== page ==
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Team Preview: Utah Jazz

By Kyle Fisher, RotoWire.comView: All Team Previews


The Utah Jazz surprised most of the basketball world by reaching the Western Conference Finals before being eliminated in five games by the champion San Antonio Spurs. The Jazz won 51 games and have two bona fide young stars in power forward Carlos Boozer and point guard Deron Williams, along with the underrated Mehmet Okur, multi-talented, yet somewhat underachieving Andrei Kirilenko, and solid contributors Gordan Giricek, Matt Harpring and Paul Millsap. With this core group, the Jazz expect to be the class of the Northwest Division but may not have enough firepower to deal with the big three in the Western Conference: San Antonio, Phoenix and Dallas.

Utah's Carlos Boozer emerged as a top power forward last season.
(Garrett W. Ellwood/NBAE/Getty Images)
The Jazz developed a successful offense, as they were seventh in the league in scoring (101.5 ppg), second in field goal percentage (47.4 percent), second in assists per game (24.7 apg) and led the league in rebound differential at 5.48 per game. The weak spot on offense is three-point shooting - the Jazz were 29th in the league at just 33.5 percent. Defensively, the Jazz were in the middle of the league (14th) in points allowed (98.6 ppg), and 11th in field goal percentage at 45.5 percent. As long as the Jazz continue to be strong offensively and on the boards, these defensive numbers are good enough to make them a contender.

The Jazz, like many of the other western powers, made very few moves in the offseason. Utah’s biggest loss this offseason was point guard Derek Fisher, who returned to the Lakers. They signed Jason Hart to back up Deron Williams. In the draft, the Jazz acquired guard Morris Almond – third in the nation in scoring with 26.4 ppg at Rice – with the 25th pick. Recently, there have been rumors of an Andrei Kirilenko for Shawn Marion trade, but those talks have cooled.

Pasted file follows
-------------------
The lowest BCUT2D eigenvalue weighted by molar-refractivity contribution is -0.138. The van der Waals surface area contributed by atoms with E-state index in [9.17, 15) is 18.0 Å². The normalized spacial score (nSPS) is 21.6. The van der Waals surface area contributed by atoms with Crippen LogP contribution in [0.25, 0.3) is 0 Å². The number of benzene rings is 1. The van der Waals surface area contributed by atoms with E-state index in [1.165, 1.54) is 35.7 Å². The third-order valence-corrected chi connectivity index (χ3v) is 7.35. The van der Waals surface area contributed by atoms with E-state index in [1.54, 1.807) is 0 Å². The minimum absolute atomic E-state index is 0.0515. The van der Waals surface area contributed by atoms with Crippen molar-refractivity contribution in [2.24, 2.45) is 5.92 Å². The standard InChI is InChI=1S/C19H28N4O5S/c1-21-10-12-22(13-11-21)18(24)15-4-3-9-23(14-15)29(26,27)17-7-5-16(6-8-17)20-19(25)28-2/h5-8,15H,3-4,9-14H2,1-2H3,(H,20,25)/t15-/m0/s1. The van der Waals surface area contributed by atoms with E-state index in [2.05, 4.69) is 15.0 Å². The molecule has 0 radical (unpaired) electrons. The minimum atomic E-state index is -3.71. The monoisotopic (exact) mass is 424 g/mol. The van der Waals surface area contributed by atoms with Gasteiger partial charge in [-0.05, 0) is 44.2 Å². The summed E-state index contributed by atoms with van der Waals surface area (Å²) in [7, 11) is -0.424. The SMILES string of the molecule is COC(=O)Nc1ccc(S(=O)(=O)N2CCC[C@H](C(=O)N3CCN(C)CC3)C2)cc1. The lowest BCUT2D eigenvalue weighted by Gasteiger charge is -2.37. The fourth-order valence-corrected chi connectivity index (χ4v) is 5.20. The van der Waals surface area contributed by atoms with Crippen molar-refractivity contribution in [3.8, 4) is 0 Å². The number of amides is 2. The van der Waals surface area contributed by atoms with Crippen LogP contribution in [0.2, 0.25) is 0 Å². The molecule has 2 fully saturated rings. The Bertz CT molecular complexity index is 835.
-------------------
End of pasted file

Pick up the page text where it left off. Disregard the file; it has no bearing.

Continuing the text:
For the Jazz to be successful in 2007, they will need point guard Deron Williams to continue to play at an All-Star level. Williams made great strides in the 2006-07 season and had established himself as one of the elite point guards in all of basketball by the end of the year. Carlos Boozer must remain one of the top power forwards in the game, and Mehmet Okur will need to continue his strong outside shooting, something that caused a lot of matchup problems for opponents. If Andrei Kirilenko can return to his 2005-06 form, when AK-47 was one of the most feared all-around players in the game, the Jazz could have enough firepower to challenge for the Western Conference title.


Mehmet Okur is the center. He should see between 30-35 minutes a night. The rest of the minutes will be go to backup Jarron Collins, or if the Jazz go small, Paul Millsap. Kyrylo Fesenko is a project who’ll get almost no time.

Carlos Boozer will man power forward. Last season, he averaged almost 35 minutes a game; we don’t see that changing much. Backing up Boozer is second-year man Paul Millsap, who should get a total of around 20 minutes a night. Andrei Kirilenko is still the starting small forward. After playing a career-high 37.4 minutes per game in the 2005-06 season, Kirilenko’s minutes dropped to just fewer than 30 in 2006-2007. We see that trend continuing as long if Kirilenko continues to struggle. Matt Harpring is the primary backup, but can play other positions as well. Expect about 25 minutes of total time for Harpring.

The backcourt is set with Deron Williams at the point and Gordan Giricek at the two. Williams may be the most important player for the Jazz, so don’t be surprised to see him log close to 40 minutes a night. Jason Hart will get the majority of the backup minutes. Expect Giricek him to garner about 25 minutes a game at shooting guard while Ronnie Brewer and rookie Morris Almond get the rest. Brewer can also play small forward. Guards Ronnie Price and C.J. Miles should see limited action.